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JPMorgan Chase CEO Jamie Dimon characterized the condition of the US economy in one phrase on Thursday, and it’s not all rosy.
On the one hand, Dimon said that the “economy in the United States continues to develop, and both the employment market and consumer spending, as well as their capacity to spend, remain robust.”

“But geopolitical tension, high inflation, waning consumer confidence, uncertainty about how high rates have to go, and the never-before-seen quantitative tightening and its effects on global liquidity, combined with the war in Ukraine and its harmful effect on global energy and food prices, are very likely to have negative consequences on the global economy sometime down the road,” he said.

Dimon’s remarks, published in JPMorgan Chase’s latest quarterly report, come as investors and analysts struggle to figure out if the economy is heading for a recession – and the recent slew of economic data isn’t helping.


The positive
According to JPMorgan executives on their results call, there are no signals that the US economy is approaching a recession at the time.
As Dimon said, the labor market seems to be on stable ground. The US economy created 372,000 jobs last month, above a Dow Jones forecast of 250,000. Meanwhile, average hourly pay increased by 5.1 percent year on year last month.

Consumer spending seems to be chugging along as well, although at a slower rate. Spending increased by 0.2 percent in May, falling short of the 0.4 percent increase predicted by Reuters.
There were signals of consumer strength even inside JPMorgan’s own company. Consumers continue to spend on discretionary items such as vacation and eating. In the second quarter, total debit and credit card usage increased by 15% at its consumer and community banking segment. Card loans increased by 16%, owing to ongoing robust new account growth.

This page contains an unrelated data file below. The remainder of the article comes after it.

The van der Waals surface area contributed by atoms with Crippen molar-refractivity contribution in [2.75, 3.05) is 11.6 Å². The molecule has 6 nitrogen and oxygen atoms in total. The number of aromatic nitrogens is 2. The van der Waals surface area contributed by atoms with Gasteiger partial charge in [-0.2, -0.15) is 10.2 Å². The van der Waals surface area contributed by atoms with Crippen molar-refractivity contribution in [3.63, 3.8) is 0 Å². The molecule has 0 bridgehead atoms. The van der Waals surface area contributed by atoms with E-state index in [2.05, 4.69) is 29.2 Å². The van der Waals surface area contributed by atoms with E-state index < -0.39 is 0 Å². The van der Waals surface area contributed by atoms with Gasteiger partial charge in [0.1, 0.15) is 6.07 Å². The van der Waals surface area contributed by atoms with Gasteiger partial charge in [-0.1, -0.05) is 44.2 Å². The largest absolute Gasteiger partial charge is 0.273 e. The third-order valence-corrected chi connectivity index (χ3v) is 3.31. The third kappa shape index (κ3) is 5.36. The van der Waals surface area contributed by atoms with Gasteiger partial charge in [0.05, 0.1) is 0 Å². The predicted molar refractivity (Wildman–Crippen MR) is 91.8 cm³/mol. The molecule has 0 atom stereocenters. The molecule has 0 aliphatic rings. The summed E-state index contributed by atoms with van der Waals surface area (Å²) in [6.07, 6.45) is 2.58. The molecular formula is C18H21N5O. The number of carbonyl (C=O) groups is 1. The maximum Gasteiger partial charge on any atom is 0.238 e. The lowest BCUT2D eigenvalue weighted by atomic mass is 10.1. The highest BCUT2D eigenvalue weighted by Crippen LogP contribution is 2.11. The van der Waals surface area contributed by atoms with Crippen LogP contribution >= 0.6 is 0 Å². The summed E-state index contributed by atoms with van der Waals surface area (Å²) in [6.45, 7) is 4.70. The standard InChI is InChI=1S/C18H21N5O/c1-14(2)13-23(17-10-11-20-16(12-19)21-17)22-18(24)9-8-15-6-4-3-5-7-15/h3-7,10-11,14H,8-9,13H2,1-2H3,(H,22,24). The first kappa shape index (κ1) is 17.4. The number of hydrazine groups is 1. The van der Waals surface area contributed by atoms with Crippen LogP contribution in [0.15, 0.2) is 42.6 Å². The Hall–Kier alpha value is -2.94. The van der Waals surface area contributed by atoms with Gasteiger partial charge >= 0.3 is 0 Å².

However, the good news may not last.

The negative
The consumer price index, a widely studied gauge of inflation, increased 9.1 percent year on year last month. That surpassed a Dow Jones prediction of 8.8 percent and gave the market the greatest rate of inflation since 1981.

The rise in energy costs is a major contributor to this growth. The West Texas Intermediate, the US oil standard, is up more than 28 percent in 2022, as the conflict between Ukraine and Russia increases concerns about the market’s already limited supplies.

Price increases have also dampened consumer mood in the United States. Last month, the University of Michigan’s consumer mood index fell to a record low of 50.

These inflationary pressures have prompted the Federal Reserve to tighten monetary policy earlier than expected this year. The Fed raised rates by 0.75 percentage point last month, and some Wall Street analysts anticipate the Fed to raise rates by a full point later this month.

Inflation has also had significant political consequences in the United States.

According to a Pew Research Center study, President Joe Biden’s popularity rating has dropped to 37%, with the majority of Americans believing his policies have harmed the economy. Pew also discovered that just 13% of Americans consider US economic circumstances to be “excellent/good.”

Dimon’s statements come after he advised investors last month to prepare themselves for an economic “hurricane.”


Foimbert. (2022, July 14). JPMorgan CEO Dimon sums up U.S. economy in one paragraph – and it sounds bad. CNBC. Retrieved July 16, 2022, from



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